Despite their attraction, floaters aren't risk free. For instance, you should always scrutinize their interest-rate reset features in particular. There are a variety of interest-rate reset methods, with some floaters having rate ceilings or floors. Returns can be dramatically affected by these factors, should interest rates change suddenly or dramatically. So gain a thorough understanding of rate reset features before you purchase.


If you decide to delegate responsibility for your cash management to an outside manager, here are some tips for establishing a good working relationship:

* Use referrals to uncover a few solid candidates. Request that each potential manager provide information about the firm's commitment to the business, its service standards and investment performance track record. Evaluate the performance of each candidate over an entire interest-rate cycle. Look for consistency in return as well as the absolute level of return.

* Make an effort to understand and to judge the risks that were assumed to achieve the returns. Make certain you're comfortable with the manager's investment philosophy and that it's compatible with your company's business philosophy. Also, ask how the advisor has done with accounts operating under investment constraints similar to yours. Then compare these returns with your in-house experience.

* Don't base your selection on historic investment returns only. Service ability is also vital. If your company needs earnings and valuation reports on a monthly or quarterly basis for financial statement purposes, make certain the advisor can issue reports that conform with your accounting standards in the time frame you require.

These reports should include descriptions of each holding, the current yield and market value, accrued earnings for the period, cash earnings for the period, and so forth. If your fiscal periods end at odd times, be sure this too can be accommodated.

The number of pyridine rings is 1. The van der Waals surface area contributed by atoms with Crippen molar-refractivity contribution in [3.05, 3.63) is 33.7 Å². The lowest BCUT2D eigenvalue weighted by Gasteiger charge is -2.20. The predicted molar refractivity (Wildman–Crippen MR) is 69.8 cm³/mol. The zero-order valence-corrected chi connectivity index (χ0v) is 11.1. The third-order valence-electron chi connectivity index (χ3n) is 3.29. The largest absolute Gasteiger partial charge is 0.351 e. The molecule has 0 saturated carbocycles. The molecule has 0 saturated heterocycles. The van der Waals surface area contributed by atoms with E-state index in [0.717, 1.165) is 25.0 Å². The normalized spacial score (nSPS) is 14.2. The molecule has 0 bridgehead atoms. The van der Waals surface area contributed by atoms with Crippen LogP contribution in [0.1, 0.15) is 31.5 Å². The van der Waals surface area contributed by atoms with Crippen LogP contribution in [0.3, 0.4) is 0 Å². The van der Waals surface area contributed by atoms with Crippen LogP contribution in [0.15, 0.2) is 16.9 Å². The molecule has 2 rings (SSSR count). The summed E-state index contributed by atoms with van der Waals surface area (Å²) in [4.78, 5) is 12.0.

Equally important, be sure the portfolio manager is committed to communicating regularly and is accessible when needed to explain strategies and to review your company's cash management needs.

* Whether your outside advisor or a third party holds your assets, you must be assured of impartiality, loyalty, competence and confidentiality. There must be no self-dealing. In a properly structured custodial account, your assets will be protected from fraud, embezzlement and theft. The custodian shouldn't be able to encumber the funds in any way. Bank money managers often provide custodianship at no charge, while an extra fee is sometimes involved with investment advisors.

One way to test an investment advisor is to turn over a portion of your cash reserves and observe the service and performance. If you're satisfied after six months or a year, increase the manager's share. Many corporations decide to keep very short-term, low-risk securities under in-house management, while engaging an outside professional to handle more complicated or longer-maturity strategies.

* Finally, remember that a competent investment manager typically charges a fee equal to 20 to 50 basis points annually. Continually monitor whether the investment decisions the manager makes for you justifies the cost.

Mr. Anderson is executive vice president of Wells Fargo Bank, Asset Management Division, in Los Angeles.
COPYRIGHT 1993 Financial Executives International
No portion of this article can be reproduced without the express written permission from the copyright holder.
Copyright 1993, Gale Group. All rights reserved. Gale Group is a Thomson Corporation Company.

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Title Annotation:State-of-the-Art Treasury Management
Author:Anderson, Alexander M.
Publication:Financial Executive
Date:May 1, 1993
Previous Article:How to raise capital, privately.